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Idaho professor awarded at White House

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MOSCOW, Idaho – Dr. Aaron Thomas, Navajo, is an associate professor in the Chemical Engineering Department at the University of Idaho. His research and work with Native students earned him a recent trip to the White House in Washington, D.C. to receive the Presidential Early Career Award for Scientists and Engineers. The award is based on innovative research and community service.

Thomas said he received help from many people throughout his career. “I feel it is my responsibility to do the same for other students, specifically Native students in the community. I believe my background and my position provide unique opportunities to positively impact the Native community. The best I can, I help them get their degrees in science and engineering. In partnership with a lot of Native staff and faculty on campus, we’re trying to not only bring Native students to the university, but keep them here and help them achieve their undergraduate degree.

“My outreach goals are to increase the number of students in science and engineering, specifically Native American/Alaska Native students.”

These outreach programs include visits to area schools where he gives a series of demonstration experiments hoping to spur interest in science or engineering. “One demonstration is making ice cream out of liquid nitrogen. It doesn’t say much about science and engineering, but it looks really cool and hopefully is something they’ll remember.”

His latest involvement was with a computer building class in conjunction with the University of Alaska. The Alaska Native Science and Engineering Program in Idaho was pioneered in Alaska and has spread to schools in South Dakota, Hawaii, Washington, Montana and Idaho. It’s part of an “indigenous alliance of schools,” he explained, to implement the same program in the respective states.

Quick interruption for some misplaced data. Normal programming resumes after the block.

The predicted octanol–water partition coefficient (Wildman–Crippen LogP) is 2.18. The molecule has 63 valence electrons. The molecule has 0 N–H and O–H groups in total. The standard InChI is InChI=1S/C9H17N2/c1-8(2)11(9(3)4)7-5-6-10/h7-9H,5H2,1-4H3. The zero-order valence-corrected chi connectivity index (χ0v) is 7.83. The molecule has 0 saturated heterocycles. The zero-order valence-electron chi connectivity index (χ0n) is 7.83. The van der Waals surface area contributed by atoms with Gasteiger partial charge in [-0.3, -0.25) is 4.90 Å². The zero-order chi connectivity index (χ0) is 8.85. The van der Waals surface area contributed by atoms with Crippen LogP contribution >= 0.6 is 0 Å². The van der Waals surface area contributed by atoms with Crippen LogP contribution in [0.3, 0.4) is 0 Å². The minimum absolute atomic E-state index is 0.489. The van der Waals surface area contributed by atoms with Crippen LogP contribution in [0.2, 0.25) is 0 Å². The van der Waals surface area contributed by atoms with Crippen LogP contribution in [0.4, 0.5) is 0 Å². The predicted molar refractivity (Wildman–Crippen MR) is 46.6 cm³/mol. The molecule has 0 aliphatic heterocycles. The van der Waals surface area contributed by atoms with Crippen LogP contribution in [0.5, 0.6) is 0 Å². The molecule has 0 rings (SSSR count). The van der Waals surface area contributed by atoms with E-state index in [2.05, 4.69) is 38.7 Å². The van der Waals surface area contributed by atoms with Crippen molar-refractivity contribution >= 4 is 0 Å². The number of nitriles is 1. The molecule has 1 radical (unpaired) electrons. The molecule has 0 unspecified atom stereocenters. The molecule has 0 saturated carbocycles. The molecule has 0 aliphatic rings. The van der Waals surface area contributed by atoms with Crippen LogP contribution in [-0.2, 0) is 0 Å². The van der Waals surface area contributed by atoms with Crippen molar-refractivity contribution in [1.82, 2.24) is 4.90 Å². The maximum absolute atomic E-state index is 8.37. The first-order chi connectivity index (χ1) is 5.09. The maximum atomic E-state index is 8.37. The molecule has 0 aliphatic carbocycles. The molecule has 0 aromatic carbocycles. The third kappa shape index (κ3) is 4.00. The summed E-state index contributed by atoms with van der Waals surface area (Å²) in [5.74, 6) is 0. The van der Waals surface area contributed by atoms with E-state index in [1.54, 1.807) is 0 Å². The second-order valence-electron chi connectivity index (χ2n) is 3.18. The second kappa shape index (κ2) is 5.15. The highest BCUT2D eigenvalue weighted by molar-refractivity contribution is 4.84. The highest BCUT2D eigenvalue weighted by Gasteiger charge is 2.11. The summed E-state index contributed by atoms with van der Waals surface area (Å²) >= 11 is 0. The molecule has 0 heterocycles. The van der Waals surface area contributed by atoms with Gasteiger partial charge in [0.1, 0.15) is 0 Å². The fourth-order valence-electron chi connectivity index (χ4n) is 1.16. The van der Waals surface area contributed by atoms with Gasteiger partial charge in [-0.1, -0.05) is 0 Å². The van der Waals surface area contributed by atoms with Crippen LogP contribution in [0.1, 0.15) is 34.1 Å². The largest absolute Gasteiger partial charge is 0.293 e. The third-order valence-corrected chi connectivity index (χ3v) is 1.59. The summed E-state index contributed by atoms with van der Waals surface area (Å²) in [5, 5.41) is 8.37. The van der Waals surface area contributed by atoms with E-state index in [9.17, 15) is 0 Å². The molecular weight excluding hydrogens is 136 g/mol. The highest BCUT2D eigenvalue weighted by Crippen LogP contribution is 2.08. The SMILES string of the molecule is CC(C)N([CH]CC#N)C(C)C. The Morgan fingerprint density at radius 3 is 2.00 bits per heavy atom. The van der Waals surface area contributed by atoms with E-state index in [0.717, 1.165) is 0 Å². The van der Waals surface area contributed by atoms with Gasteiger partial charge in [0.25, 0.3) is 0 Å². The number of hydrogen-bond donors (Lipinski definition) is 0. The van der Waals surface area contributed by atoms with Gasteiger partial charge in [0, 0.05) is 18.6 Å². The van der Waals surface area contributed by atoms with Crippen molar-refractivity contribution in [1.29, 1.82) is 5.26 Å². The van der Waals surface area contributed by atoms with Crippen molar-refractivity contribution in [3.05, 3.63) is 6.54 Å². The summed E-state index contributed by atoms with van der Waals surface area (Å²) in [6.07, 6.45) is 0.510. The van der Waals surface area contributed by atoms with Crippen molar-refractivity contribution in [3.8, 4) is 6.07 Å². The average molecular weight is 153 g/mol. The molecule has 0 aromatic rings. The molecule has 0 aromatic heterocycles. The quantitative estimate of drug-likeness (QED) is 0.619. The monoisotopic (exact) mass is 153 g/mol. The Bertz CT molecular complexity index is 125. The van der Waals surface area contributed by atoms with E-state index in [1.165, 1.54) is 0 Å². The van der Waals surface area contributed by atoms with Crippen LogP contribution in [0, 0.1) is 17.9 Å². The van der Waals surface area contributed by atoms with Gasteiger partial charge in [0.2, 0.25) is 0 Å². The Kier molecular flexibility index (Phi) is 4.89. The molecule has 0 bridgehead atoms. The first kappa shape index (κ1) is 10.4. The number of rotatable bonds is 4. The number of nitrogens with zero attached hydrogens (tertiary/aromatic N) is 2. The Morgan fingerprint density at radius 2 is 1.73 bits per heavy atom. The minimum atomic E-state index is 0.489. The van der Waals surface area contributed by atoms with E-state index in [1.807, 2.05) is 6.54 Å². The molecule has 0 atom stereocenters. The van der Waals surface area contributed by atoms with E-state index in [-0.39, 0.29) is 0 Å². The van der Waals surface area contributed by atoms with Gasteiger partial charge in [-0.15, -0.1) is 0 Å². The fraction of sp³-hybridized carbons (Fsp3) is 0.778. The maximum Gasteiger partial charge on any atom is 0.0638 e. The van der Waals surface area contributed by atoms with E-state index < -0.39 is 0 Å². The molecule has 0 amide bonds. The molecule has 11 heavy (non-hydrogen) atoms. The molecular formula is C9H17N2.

Thomas and Ed Galindo, Yaqui, director of the Natural Resources Tribal Cooperative at the University of Idaho, are co-leaders in this program. It works by visits to schools where high school students are assisted in individually building computers.

“They have to put everything together: mother boards, memory cards, computer chips,” Thomas explained. “The students get to keep the computers, but first they have to complete a class in chemistry, physics and trigonometry before they graduate. It’s an incentive for them to complete these classes, but also prepares them better once they move on to college in the fields of science and engineering.”

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The program has been successful with Alaska Natives and hopefully it will be just as successful here. The first class in Idaho was held last fall at Lapwai High School on the Nez Perce reservation; 10 students participated. The next class is planned for the Coeur d’Alene Reservation later this spring.

 

Photo courtesy University of Idaho/Dr. Aaron Thomas Dr. Aaron Thomas is flanked by Dr. Kathy Olsen, deputy director of the National Science Foundation and Dr. John H. Marburger, III, director of the Office of Science and Technology Policy during the ceremony to award Thomas with the Presidential Early Career Award for Scientists and Engineers in Washington D.C.

Thomas also tutors students at the university. “If they’re struggling in math they’re usually sent to me to help them get through these classes. I’m happy to do that.” He also gives talks and guides tours when visitors from the different tribes visit the university, all aimed at making the school inviting to Native students and encouraging enrollment.

He is also involved with a summer program for Native high school students through the Helping Orient Indian Students and Teachers, or HOIST, program in the fields of science, technology, engineering and math. The program is headed by Steve Martin, who is in charge of the Native Center, and Thomas is one of the professors who works with students on projects. Students spend eight weeks on campus, taking classes in the morning and working on a research project in the afternoon. Students don’t receive college credit although they are paid, and they also learn more about college life and research.

Thomas’ research was considered when he was chosen to receive the Presidential Early Career Award, in addition to his work with students. That research is difficult to summarize. One aspect involves separating contaminant gases by using a mechanical separation mechanism.

“On long manned space missions the carbon dioxide that humans breathe out must be removed from the air and recycled. People usually do it with membranes that have to be regenerated or replaced. We’re trying to come up with a way to mechanically remove the contaminants using flow oscillations,” he explained.

On a small scale he’s looking at separating and detecting such things as DNA or proteins in efficient ways. “Say you’re in a remote area and taking a blood test. Usually that’s sent to a lab and results may take two or three weeks to be returned. We’re trying to get the results in a little hand-held device right away. We’re trying to do everything you can do in a laboratory on the size of a microchip that can be done remotely.”

This combination of research and outreach programs earned Thomas a trip to the White House to receive this prestigious award.